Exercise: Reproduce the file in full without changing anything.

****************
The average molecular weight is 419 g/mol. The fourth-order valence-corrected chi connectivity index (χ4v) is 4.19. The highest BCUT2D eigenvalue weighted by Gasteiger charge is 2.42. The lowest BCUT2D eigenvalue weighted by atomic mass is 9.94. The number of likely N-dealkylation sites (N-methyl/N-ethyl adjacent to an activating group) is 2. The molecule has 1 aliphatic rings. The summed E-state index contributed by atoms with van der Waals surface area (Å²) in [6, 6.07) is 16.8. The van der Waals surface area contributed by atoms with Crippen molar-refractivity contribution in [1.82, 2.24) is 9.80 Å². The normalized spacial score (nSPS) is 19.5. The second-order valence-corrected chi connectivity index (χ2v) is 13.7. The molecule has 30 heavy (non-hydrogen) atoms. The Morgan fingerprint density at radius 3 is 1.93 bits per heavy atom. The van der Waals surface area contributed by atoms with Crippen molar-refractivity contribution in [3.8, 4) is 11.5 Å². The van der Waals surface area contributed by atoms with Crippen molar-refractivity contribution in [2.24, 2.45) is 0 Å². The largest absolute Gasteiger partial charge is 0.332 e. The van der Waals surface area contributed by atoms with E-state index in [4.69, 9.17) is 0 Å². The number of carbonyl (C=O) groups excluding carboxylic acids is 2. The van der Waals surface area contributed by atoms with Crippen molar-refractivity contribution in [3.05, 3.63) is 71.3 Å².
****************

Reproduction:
The average molecular weight is 419 g/mol. The fourth-order valence-corrected chi connectivity index (χ4v) is 4.19. The highest BCUT2D eigenvalue weighted by Gasteiger charge is 2.42. The lowest BCUT2D eigenvalue weighted by atomic mass is 9.94. The number of likely N-dealkylation sites (N-methyl/N-ethyl adjacent to an activating group) is 2. The molecule has 1 aliphatic rings. The summed E-state index contributed by atoms with van der Waals surface area (Å²) in [6, 6.07) is 16.8. The van der Waals surface area contributed by atoms with Crippen molar-refractivity contribution in [1.82, 2.24) is 9.80 Å². The normalized spacial score (nSPS) is 19.5. The second-order valence-corrected chi connectivity index (χ2v) is 13.7. The molecule has 30 heavy (non-hydrogen) atoms. The Morgan fingerprint density at radius 3 is 1.93 bits per heavy atom. The van der Waals surface area contributed by atoms with Crippen molar-refractivity contribution in [3.8, 4) is 11.5 Å². The van der Waals surface area contributed by atoms with Crippen molar-refractivity contribution in [2.24, 2.45) is 0 Å². The largest absolute Gasteiger partial charge is 0.332 e. The van der Waals surface area contributed by atoms with E-state index in [4.69, 9.17) is 0 Å². The number of carbonyl (C=O) groups excluding carboxylic acids is 2. The van der Waals surface area contributed by atoms with Crippen molar-refractivity contribution in [3.05, 3.63) is 71.3 Å².